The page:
All About My Major: Sport and Recreation Management

I’m currently a second-year student with a double major in Sport and Recreation Management and Journalism and Mass Communication. Like many people, I grew up loving sports. I was a manager for my high school’s football and basketball teams, and I’ve always enjoyed the behind-the-scenes work in sports. To me, pursuing a career in the business side of sports was a no-brainer when applying to colleges.

Now that I’m in college, I’m on the video staff for the Iowa football team, I’m a sports videographer for DITV Sports, I’m a social media marketing intern for a start-up sports company, and I write blog posts for the Office of Admissions.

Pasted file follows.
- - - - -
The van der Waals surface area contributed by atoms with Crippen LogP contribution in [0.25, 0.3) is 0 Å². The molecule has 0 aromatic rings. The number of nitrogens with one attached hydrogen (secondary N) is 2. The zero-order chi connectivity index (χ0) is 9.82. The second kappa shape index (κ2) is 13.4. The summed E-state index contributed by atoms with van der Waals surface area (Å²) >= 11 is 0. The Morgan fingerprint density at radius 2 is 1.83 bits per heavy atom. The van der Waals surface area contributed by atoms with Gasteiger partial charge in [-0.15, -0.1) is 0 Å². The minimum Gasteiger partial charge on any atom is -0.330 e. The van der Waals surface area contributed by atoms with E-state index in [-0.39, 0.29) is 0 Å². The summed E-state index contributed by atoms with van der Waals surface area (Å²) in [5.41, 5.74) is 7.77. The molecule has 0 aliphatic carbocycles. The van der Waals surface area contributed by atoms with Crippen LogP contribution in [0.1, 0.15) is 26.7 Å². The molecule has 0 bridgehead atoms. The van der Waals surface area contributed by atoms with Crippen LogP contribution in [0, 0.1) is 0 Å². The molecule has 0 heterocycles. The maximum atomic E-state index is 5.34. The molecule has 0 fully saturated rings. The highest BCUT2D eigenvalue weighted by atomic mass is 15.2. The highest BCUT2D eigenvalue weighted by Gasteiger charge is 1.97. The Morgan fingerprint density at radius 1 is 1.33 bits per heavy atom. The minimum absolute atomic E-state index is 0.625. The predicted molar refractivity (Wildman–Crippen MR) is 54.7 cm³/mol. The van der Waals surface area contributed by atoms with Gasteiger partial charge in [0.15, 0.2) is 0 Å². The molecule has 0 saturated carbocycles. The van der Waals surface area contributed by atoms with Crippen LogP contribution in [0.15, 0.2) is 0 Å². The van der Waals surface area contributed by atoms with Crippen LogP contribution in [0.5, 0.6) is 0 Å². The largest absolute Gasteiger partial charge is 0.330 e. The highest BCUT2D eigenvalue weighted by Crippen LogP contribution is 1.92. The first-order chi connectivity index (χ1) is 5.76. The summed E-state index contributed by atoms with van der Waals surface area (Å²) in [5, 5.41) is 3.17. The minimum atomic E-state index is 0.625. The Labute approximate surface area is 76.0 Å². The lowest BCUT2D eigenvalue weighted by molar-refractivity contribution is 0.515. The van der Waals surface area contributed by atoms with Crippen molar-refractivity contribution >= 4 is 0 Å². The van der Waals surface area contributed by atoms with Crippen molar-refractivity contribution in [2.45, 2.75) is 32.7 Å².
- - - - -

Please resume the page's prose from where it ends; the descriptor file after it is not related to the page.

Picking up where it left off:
In this post, I’ll address frequently asked questions about the Sport and Recreation Management major (more on Journalism & Mass Comm. in a future post) to serve both those who want to learn my reason for studying it and those who are looking to study it themselves.

What is Sport and Recreation Management?

It’s considered one of the fastest growing and most interesting fields offered.

In short, it’s the business side of sports. With a degree in Sport and Recreation Management, you can work in sales, marketing and promotions, communications, event management, operations, administration, public relations, journalism, social media, and the list goes on. The difference is that you’re doing that work in sports.

But you need more than just a degree in the major itself to land a job in the sport industry. You also need experience, whether through an internship or something else. It’s a combination of what you know (through classes and experiences) and who you know (the people you network with over the years).

Thankfully, the faculty within the Sport and Recreation Management major do everything they can to help get you the experience you need to land the job of your dreams.

Why Did I Choose Sport and Recreation Management?